- School of Music class
In this class, we will explore the role of both melody players and accompanists, but more importantly the relationship between these two. We will learn a group of tunes from both Ireland and the broader Celtic world, and discuss the arranging process as we collaborate on our material. We will learn some theory and discuss chord choices, bass lines, and rhythm.This class is recommended for intermediate-advanced melody players with some tune repertoire already under your belt. For accompanists, knowledge of chords and keys will be expected and you should be able to read through a chord chart. Students are encouraged to bring tunes to the group that they want to play, too! This class is open to any melody instrument as well as guitar, piano, bouzouki and cittern.open to any melody instrument as well as guitar, piano, bouzouki and cittern.
This class meets 8:00-9:15pm on Tuesdays from September 10, 17, 24, October 1, 8, 15.
Please note: The Passim School of Music is located at 26 Church St. Cambridge, MA. Classrooms are located on the third floor and, unfortunately, we do not have an elevator.
Traditional ballads have been a source of inspiration for Lindsay Straw since her childhood in Montana, but she truly grew into the art when she became immersed in Boston’s Irish and folk music scenes.
There she began to tie together the threads of the traditions she was most passionate about: English, Scottish, Irish and American songcraft. While in college, she founded a young Celtic trad band, The Ivy Leaf, which she draws from to fill out the music on her new second album, The Fairest Flower of Womankind. In addition to her own sensitive, agile accompaniment on guitar and bouzouki, Straw is joined by members of The Ivy Leaf, Daniel Accardi (fiddle), Armand Aromin (fiddle), and Benedict Gagliardi (concertina, harmonica), plus renowned Maine guitarist Owen Marshall (The Press Gang). Throughout, Straw’s tender vocals and careful arrangements draw out the inner depths of these old songs, telling tales of women from beyond the ages. A ballad needs commitment to be told, a belief in the importance of its story.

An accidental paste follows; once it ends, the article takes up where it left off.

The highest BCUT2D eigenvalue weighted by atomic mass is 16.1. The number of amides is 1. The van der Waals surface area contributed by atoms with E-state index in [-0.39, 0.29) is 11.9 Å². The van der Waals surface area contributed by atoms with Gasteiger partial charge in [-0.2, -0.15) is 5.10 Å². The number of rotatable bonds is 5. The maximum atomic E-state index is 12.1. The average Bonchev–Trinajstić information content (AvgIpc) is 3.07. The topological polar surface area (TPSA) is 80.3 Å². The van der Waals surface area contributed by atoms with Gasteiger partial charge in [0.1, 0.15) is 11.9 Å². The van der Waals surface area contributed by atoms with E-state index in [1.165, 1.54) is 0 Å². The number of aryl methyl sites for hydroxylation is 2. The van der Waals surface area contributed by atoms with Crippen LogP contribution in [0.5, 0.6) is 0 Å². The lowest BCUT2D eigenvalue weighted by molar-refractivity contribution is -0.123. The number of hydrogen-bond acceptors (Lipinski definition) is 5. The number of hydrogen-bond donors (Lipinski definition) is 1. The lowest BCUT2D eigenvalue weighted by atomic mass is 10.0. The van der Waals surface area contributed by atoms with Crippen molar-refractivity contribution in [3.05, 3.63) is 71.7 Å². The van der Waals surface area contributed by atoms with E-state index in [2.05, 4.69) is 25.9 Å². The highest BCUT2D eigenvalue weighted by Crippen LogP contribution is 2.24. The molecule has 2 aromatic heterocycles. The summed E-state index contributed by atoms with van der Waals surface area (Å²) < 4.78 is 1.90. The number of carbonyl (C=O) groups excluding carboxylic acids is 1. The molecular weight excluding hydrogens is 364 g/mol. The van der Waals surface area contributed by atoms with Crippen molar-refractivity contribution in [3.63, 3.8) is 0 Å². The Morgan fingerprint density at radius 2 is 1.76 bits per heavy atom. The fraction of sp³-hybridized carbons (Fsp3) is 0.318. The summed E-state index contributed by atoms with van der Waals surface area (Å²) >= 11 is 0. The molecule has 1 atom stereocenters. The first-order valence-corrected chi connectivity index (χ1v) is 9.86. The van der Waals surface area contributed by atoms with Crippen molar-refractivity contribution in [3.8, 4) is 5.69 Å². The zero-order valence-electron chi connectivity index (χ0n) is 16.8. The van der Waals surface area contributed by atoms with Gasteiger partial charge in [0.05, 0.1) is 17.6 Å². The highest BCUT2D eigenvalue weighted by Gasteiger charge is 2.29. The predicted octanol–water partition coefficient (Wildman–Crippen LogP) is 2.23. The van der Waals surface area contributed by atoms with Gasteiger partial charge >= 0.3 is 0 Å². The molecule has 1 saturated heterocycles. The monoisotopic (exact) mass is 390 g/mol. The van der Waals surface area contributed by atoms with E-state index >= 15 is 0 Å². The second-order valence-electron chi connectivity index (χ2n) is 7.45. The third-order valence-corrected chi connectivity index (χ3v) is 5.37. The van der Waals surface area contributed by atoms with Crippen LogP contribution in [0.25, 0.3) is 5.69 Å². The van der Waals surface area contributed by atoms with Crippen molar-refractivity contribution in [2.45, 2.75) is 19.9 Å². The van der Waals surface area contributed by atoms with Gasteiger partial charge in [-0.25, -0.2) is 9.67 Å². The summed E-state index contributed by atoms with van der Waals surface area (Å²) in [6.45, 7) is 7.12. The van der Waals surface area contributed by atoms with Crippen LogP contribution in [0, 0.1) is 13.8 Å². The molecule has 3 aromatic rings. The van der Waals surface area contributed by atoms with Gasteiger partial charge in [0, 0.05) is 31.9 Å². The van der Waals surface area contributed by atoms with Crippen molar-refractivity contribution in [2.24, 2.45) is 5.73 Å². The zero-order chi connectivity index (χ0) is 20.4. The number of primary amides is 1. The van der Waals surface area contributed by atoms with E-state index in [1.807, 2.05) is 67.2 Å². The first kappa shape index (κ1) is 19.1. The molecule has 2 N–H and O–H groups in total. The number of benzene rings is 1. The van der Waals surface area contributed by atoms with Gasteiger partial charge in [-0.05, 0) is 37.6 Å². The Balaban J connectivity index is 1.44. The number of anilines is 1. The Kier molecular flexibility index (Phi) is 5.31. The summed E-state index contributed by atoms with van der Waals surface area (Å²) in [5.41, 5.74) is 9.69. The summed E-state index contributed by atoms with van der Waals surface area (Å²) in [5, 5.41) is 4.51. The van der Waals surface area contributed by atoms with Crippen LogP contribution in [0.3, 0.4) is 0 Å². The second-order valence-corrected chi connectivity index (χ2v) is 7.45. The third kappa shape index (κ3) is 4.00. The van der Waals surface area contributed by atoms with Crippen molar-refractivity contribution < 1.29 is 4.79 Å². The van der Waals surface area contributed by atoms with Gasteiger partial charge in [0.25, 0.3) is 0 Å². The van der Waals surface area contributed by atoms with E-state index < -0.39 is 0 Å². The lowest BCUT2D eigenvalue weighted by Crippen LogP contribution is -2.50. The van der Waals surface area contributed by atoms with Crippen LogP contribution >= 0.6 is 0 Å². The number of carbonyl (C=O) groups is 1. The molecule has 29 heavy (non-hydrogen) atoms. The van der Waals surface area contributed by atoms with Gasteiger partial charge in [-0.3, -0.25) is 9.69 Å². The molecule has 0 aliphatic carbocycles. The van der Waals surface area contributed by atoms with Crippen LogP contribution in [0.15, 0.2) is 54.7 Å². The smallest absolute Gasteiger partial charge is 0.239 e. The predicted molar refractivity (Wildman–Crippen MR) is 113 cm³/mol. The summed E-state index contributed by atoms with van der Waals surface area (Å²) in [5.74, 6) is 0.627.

Bright Young Folk said of her 2015 debut solo album, “My Mind From Love Being Free has finally announced Lindsay Straw onto the folk scene in magnificent style”. A generous grant from Club Passim’s Iguana Music Fund and a successful Kickstarter campaign allowed her to record and release her second album, The Fairest Flower of Womankind, in April 2017.
Cara Frankowicz is known best as a player and teacher of Irish traditional music. However, her reputation as a versatile, innately musical fiddle player surpasses the limits of just one genre. She is equally at home leading a weekly Irish traditional music pub session as she is improvising bluegrass licks, performing with a string section in an amphitheater, writing and recording string arrangements, or coaching young chamber music groups.
Cara has appeared across the globe, both as a soloist and with international acts such as The Three Irish Tenors, Cherish the Ladies, and The Chieftains. In 2013, she completed a cross-country tour with her all-female quartet The Forge, which culminated in a featured performance at the Folk Alliance International Conference in Memphis, Tennessee. As an instructor, Cara is lauded for her innovative teaching methods and supportive, collaborative spirit.
Cara currently leads a weekly session in Boston and teaches group fiddle classes with the Hanafin-Cooley Branch of Comhaltas Ceoltóirí Éireann (Dublin-based international organization for the preservation and promotion of Irish traditional music). In 2015, Cara began full time graduate studies at Northeastern University, where she is a candidate for a Master of Fine Arts in Information Design + Visualization.